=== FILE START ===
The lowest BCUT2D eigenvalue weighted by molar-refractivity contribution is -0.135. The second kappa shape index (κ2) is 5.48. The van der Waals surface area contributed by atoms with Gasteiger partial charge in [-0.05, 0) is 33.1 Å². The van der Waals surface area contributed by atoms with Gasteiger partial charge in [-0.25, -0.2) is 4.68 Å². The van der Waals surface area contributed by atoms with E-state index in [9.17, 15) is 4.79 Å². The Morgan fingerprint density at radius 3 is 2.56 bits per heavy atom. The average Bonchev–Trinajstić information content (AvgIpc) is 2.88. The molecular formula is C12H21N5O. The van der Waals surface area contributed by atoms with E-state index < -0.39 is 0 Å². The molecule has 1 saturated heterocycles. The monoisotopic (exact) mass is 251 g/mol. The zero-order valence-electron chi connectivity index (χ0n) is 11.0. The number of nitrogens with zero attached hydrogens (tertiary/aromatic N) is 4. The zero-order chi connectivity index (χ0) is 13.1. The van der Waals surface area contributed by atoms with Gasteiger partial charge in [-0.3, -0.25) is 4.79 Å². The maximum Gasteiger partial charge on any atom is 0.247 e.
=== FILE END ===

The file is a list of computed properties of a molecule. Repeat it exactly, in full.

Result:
The lowest BCUT2D eigenvalue weighted by molar-refractivity contribution is -0.135. The second kappa shape index (κ2) is 5.48. The van der Waals surface area contributed by atoms with Gasteiger partial charge in [-0.05, 0) is 33.1 Å². The van der Waals surface area contributed by atoms with Gasteiger partial charge in [-0.25, -0.2) is 4.68 Å². The van der Waals surface area contributed by atoms with E-state index in [9.17, 15) is 4.79 Å². The Morgan fingerprint density at radius 3 is 2.56 bits per heavy atom. The average Bonchev–Trinajstić information content (AvgIpc) is 2.88. The molecular formula is C12H21N5O. The van der Waals surface area contributed by atoms with E-state index < -0.39 is 0 Å². The molecule has 1 saturated heterocycles. The monoisotopic (exact) mass is 251 g/mol. The zero-order valence-electron chi connectivity index (χ0n) is 11.0. The number of nitrogens with zero attached hydrogens (tertiary/aromatic N) is 4. The zero-order chi connectivity index (χ0) is 13.1. The van der Waals surface area contributed by atoms with Gasteiger partial charge in [-0.3, -0.25) is 4.79 Å². The maximum Gasteiger partial charge on any atom is 0.247 e.